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Patricians Over Praetorians

State of the Union: A resolution to return war powers to Congress is a promising step toward reclaiming American republicanism.

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Sen. Rand Paul at TAC's Foreign Policy Conference

“Use of the congressional power to declare war, for example, has fallen into abeyance because wars are no longer declared in advance,” Senator Robert Taft wrote in 1951. “It would be a tremendous stretching of the Constitution to say that without authority from Congress, the President of the United States can send hundreds of thousands of American soldiers to Europe when a war is raging over that entire Continent, and the presence of American troops would inevitably lead to war.”

It has only gone downhill since. The two most important causes are, first, that the authority of the Congress has been supplanted by a permanent bureaucracy in Washington, and second, that international institutions now dominate American grand strategy.


Chief among them is NATO, and with it the idea that NATO’s Article 5 automatically compels the United States to join a war. This is of course not so. Article 5 merely initiates a joint defense clause, which compels the treaty allies to come to each other’s defense, without mentioning the scope of the actions. Consider that, after the only invocation of Article 5, after the attacks on September 11, only around thirteen countries actually actively took part in combat sorties. The principle applies in reverse; Article 5 does not compel the U.S. to take part in combat operations without the authorization of Congress. 

To that cause, some Republican Senators and Representatives have introduced a resolution to take the war power back into the hands of Congress. Senator Rand Paul of Kentucky in the Senate and Representatives Warren Davidson of Ohio and Chip Roy of Texas are at the forefront, joined by Senators Cynthia Lummis of Wyoming, Josh Hawley of Missouri, Mike Braun of Indiana, and Mike Lee of Utah, as well as Reps. Dan Bishop of North Carolina, Troy Nehls of Texas, Harriett Hageman of Wyoming, Paul Gosar and Andy Biggs of Arizona, Andrew Clyde and Marjorie Taylor Greene of Georgia, and Matt Rosendale of Montana. 

Explaining his resolution, Paul wrote,

For decades, many legislators have incorrectly interpreted Article 5 as an obligation that unquestionably commits the United States to provide military support should a NATO ally be attacked… But that is not exactly what Article 5 states. Article 5 states, “The Parties agree that an armed take against one or more of them . . . shall be considered an attack against them all and . . . each of them, in exercise of the right of individual or collective self-defense . . . will assist the Party or Parties so attacked by taking forthwith . . . such action as it deems necessary, including the use of armed force…” In other words, NATO allies are committed to assist each other in the event of an attack, but military action is not mandated, and the United States maintains its sovereign capacity to determine what kind of response is warranted.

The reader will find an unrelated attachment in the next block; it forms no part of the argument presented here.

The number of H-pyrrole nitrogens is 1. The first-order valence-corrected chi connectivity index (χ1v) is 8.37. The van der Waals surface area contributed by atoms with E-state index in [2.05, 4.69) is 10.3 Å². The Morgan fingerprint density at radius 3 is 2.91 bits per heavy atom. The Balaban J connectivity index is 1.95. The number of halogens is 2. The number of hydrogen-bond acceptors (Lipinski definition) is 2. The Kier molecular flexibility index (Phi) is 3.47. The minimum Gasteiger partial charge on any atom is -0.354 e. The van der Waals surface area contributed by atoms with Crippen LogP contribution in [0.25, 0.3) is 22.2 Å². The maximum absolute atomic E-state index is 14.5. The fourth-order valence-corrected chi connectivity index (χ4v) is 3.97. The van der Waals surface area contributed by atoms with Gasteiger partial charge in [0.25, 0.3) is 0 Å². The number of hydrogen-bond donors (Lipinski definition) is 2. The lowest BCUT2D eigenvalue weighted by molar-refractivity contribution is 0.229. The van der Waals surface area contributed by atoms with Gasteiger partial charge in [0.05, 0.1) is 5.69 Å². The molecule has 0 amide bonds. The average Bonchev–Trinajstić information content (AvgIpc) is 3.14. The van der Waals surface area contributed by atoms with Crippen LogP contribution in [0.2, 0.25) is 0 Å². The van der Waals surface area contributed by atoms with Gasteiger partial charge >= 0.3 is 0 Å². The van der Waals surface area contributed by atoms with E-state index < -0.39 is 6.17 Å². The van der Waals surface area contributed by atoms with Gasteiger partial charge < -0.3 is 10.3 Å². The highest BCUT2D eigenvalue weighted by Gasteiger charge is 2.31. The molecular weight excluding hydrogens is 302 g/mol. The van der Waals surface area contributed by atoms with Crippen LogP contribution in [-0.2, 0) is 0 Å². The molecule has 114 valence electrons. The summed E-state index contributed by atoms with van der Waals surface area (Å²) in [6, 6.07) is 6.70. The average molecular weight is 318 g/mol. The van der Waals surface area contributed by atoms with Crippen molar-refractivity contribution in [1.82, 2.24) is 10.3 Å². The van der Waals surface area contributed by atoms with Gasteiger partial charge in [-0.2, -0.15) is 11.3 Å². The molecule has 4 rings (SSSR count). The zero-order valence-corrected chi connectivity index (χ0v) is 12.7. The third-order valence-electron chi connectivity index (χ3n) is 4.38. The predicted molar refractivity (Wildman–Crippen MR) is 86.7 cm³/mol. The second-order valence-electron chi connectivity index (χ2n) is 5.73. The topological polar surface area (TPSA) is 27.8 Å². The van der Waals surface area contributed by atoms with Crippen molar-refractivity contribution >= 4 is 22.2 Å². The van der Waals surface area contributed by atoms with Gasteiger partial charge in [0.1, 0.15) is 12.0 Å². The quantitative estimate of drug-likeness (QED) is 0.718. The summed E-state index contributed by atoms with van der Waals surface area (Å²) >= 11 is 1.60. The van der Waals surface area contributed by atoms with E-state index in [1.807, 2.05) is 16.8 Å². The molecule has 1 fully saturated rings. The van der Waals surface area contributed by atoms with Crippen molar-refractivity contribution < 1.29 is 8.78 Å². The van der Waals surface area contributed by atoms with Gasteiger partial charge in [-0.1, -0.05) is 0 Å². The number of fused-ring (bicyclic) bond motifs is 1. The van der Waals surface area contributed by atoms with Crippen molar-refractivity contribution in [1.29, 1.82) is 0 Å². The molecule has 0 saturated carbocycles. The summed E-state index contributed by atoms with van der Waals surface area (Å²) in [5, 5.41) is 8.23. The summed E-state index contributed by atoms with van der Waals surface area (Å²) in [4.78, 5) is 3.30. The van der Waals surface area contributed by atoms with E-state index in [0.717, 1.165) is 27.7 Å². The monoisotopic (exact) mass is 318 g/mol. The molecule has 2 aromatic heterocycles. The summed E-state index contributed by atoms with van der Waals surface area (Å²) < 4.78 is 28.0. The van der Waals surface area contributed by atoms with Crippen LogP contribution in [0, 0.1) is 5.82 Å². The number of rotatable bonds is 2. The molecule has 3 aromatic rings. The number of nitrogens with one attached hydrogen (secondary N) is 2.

Davidson added, “Only Congress can constitutionally authorize the use of military force, and Article 5 of NATO does not supersede the Constitution”—a sentiment also echoed by other senators and representatives. For example, Lummis said, “America must honor our Article 5 commitment, but we cannot allow NATO to supersede our nation’s laws, or we risk losing sight of the principles and values that make this country so special.”

The potential return of war powers to Congress has gotten some serious push lately. Russ Vought, President of Citizens for Renewing America said to me that “NATO is too often treated as a foreign policy holy sacrament, by the foreign policy elite. Like any alliance, NATO’s utility should be constantly reexamined and it should not supersede the Constitution.”

But the core principle in question is even broader and theoretical. A functioning republic, to retain its republican character, needs a patrician class who are elected representatives of the people and are accountable ultimately to the public. Over the last few decades that has eroded to the point where they have given up their power to a praetorian class, a combination of unelected bureaucracy at home and international institutions abroad, simultaneously disdainful and unaccountable. 

That is, of course, unsustainable. This resolution, belatedly, attempts to claw back some of that power and signifies a reaffirmation of the core representative principles of the American republic. As Congressman Roy said, “No one has the power to declare war without Congress’s deliberation and our constituents’ consent; it’s high time this body conducted itself accordingly.”


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